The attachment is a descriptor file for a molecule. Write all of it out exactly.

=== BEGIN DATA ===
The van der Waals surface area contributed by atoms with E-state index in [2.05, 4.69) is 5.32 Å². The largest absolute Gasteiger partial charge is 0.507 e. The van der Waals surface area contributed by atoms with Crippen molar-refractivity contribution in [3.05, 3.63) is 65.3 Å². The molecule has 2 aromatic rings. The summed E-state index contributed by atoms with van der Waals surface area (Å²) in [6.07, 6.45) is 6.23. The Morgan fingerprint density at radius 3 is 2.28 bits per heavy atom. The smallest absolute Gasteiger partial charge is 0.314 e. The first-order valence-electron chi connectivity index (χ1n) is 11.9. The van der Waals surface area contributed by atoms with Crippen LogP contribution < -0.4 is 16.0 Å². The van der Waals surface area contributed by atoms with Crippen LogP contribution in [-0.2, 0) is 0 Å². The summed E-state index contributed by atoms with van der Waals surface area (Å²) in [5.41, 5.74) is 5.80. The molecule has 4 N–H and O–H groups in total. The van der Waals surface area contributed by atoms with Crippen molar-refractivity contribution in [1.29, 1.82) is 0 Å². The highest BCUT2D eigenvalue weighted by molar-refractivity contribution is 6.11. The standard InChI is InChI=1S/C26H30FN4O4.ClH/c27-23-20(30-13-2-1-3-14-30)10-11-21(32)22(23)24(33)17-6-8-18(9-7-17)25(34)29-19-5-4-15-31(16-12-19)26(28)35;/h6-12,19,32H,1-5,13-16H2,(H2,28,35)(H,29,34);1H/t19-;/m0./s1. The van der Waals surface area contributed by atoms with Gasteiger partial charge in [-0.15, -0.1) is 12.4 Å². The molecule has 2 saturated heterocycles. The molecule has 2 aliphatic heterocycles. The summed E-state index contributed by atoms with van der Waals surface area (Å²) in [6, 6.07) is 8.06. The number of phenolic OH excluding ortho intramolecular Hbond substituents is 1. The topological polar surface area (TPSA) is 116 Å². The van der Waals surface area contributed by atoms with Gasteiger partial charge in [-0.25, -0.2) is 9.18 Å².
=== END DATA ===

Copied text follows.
The van der Waals surface area contributed by atoms with E-state index in [2.05, 4.69) is 5.32 Å². The largest absolute Gasteiger partial charge is 0.507 e. The van der Waals surface area contributed by atoms with Crippen molar-refractivity contribution in [3.05, 3.63) is 65.3 Å². The molecule has 2 aromatic rings. The summed E-state index contributed by atoms with van der Waals surface area (Å²) in [6.07, 6.45) is 6.23. The Morgan fingerprint density at radius 3 is 2.28 bits per heavy atom. The smallest absolute Gasteiger partial charge is 0.314 e. The first-order valence-electron chi connectivity index (χ1n) is 11.9. The van der Waals surface area contributed by atoms with Crippen LogP contribution < -0.4 is 16.0 Å². The van der Waals surface area contributed by atoms with Crippen LogP contribution in [-0.2, 0) is 0 Å². The summed E-state index contributed by atoms with van der Waals surface area (Å²) in [5.41, 5.74) is 5.80. The molecule has 4 N–H and O–H groups in total. The van der Waals surface area contributed by atoms with Crippen molar-refractivity contribution in [1.29, 1.82) is 0 Å². The highest BCUT2D eigenvalue weighted by molar-refractivity contribution is 6.11. The standard InChI is InChI=1S/C26H30FN4O4.ClH/c27-23-20(30-13-2-1-3-14-30)10-11-21(32)22(23)24(33)17-6-8-18(9-7-17)25(34)29-19-5-4-15-31(16-12-19)26(28)35;/h6-12,19,32H,1-5,13-16H2,(H2,28,35)(H,29,34);1H/t19-;/m0./s1. The van der Waals surface area contributed by atoms with Gasteiger partial charge in [-0.15, -0.1) is 12.4 Å². The molecule has 2 saturated heterocycles. The molecule has 2 aliphatic heterocycles. The summed E-state index contributed by atoms with van der Waals surface area (Å²) in [6, 6.07) is 8.06. The number of phenolic OH excluding ortho intramolecular Hbond substituents is 1. The topological polar surface area (TPSA) is 116 Å². The van der Waals surface area contributed by atoms with Gasteiger partial charge in [-0.25, -0.2) is 9.18 Å².